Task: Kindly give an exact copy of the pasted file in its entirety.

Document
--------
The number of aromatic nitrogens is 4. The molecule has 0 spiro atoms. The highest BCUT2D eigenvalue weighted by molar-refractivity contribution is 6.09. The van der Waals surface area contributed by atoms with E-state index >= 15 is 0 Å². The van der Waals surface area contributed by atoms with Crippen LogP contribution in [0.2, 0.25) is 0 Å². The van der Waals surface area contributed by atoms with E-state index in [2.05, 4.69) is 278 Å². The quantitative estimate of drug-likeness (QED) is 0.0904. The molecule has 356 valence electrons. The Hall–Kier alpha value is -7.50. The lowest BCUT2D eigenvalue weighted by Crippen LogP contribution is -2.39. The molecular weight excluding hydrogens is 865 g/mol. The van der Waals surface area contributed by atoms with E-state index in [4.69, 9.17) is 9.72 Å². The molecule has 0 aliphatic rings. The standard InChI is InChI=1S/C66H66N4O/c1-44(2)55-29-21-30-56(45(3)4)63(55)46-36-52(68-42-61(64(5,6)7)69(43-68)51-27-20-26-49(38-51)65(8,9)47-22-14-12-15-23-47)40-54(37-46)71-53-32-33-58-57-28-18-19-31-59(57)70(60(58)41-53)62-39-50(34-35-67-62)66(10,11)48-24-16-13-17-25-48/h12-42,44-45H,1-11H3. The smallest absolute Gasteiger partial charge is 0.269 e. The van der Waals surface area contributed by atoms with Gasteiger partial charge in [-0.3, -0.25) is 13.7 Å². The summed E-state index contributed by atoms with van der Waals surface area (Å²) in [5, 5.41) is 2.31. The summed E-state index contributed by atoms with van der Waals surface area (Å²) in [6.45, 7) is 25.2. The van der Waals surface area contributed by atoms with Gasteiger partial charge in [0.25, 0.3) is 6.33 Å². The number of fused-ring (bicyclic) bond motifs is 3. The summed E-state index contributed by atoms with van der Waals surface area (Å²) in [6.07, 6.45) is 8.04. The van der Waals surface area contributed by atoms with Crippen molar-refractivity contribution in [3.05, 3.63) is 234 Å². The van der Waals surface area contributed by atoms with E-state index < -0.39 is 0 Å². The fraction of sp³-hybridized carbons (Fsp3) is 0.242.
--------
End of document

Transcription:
The number of aromatic nitrogens is 4. The molecule has 0 spiro atoms. The highest BCUT2D eigenvalue weighted by molar-refractivity contribution is 6.09. The van der Waals surface area contributed by atoms with E-state index >= 15 is 0 Å². The van der Waals surface area contributed by atoms with Crippen LogP contribution in [0.2, 0.25) is 0 Å². The van der Waals surface area contributed by atoms with E-state index in [2.05, 4.69) is 278 Å². The quantitative estimate of drug-likeness (QED) is 0.0904. The molecule has 356 valence electrons. The Hall–Kier alpha value is -7.50. The lowest BCUT2D eigenvalue weighted by Crippen LogP contribution is -2.39. The molecular weight excluding hydrogens is 865 g/mol. The van der Waals surface area contributed by atoms with E-state index in [4.69, 9.17) is 9.72 Å². The molecule has 0 aliphatic rings. The standard InChI is InChI=1S/C66H66N4O/c1-44(2)55-29-21-30-56(45(3)4)63(55)46-36-52(68-42-61(64(5,6)7)69(43-68)51-27-20-26-49(38-51)65(8,9)47-22-14-12-15-23-47)40-54(37-46)71-53-32-33-58-57-28-18-19-31-59(57)70(60(58)41-53)62-39-50(34-35-67-62)66(10,11)48-24-16-13-17-25-48/h12-42,44-45H,1-11H3. The smallest absolute Gasteiger partial charge is 0.269 e. The van der Waals surface area contributed by atoms with Gasteiger partial charge in [-0.3, -0.25) is 13.7 Å². The summed E-state index contributed by atoms with van der Waals surface area (Å²) in [5, 5.41) is 2.31. The summed E-state index contributed by atoms with van der Waals surface area (Å²) in [6.45, 7) is 25.2. The van der Waals surface area contributed by atoms with Gasteiger partial charge in [0.25, 0.3) is 6.33 Å². The number of fused-ring (bicyclic) bond motifs is 3. The summed E-state index contributed by atoms with van der Waals surface area (Å²) in [6.07, 6.45) is 8.04. The van der Waals surface area contributed by atoms with Crippen molar-refractivity contribution in [3.05, 3.63) is 234 Å². The van der Waals surface area contributed by atoms with E-state index < -0.39 is 0 Å². The fraction of sp³-hybridized carbons (Fsp3) is 0.242.